Stock falling to Earth
Although Rocket Lab's helicopter mission gained some good positive US media coverage (including front page New York Times reports before and after), its recent stock market battering continued, with trading 4.7 per cent down to US$7.11 or a US$3.3 billion market cap in Tuesday trading (close to its all-time low of US$6.98), despite the major US indices edging into the green.
Rocket Lab reverse-listed on the Nasdaq via a Spac at US$10.00 per share last August.
It hit a high of US$21.34 in September, but has recently been caught in the so-called "Tech Wreck 2.0" despite its forecast to return to a slim profit next quarter as launch frequency picks up as Covid restrictions wind down, a pipeline of forward bookings that has now swelled to a value of US$545m, and the Ukraine crisis raising the possibility that Rocket Lab will now launch three re-usable Neutrons in 2024 rather than one - to help fill the gap left by the sanctions-hit Soyuz.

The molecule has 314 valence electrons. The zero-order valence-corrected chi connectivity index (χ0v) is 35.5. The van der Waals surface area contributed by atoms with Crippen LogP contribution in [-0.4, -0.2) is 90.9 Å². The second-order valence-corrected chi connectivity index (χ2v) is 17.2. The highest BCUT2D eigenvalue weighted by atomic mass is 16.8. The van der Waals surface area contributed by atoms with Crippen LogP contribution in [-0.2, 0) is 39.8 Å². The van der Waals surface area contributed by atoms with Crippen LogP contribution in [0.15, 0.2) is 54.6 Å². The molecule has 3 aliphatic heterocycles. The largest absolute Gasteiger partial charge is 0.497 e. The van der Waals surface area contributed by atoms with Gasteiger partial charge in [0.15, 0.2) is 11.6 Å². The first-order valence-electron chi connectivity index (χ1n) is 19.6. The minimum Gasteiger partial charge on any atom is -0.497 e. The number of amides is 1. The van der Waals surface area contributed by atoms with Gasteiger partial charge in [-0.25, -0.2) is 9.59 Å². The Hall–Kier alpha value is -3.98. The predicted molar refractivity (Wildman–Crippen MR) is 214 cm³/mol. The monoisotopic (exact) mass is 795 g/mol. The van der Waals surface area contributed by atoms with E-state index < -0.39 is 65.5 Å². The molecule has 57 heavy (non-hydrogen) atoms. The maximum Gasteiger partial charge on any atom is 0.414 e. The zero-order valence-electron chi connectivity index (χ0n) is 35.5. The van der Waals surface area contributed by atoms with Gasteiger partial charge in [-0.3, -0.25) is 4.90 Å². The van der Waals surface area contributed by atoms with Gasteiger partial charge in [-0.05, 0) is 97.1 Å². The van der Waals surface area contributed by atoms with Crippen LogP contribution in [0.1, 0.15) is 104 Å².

"The macro market conditions aren't kind [but] the company continues to meet its guidance and grow strongly," Beck says.
"So we just have to ride out the macro market conditions. It's just the way it is."
All that's left to do: Buy Facebook
Rocket Lab is now poised to join Elon Musk's SpaceX as the only launch operator with re-usable boosters.
So the Herald asks the obligatory silly closer: Does the Kiwi entrepreneur have any plans to follow Musk in buying a social media network?
"You would not believe how many times I get asked that question," Beck says.
"I can absolutely confirm I have zero plans or desire to own a social media company. I think that's a hiding to nowhere. I'm going to stick to my knitting."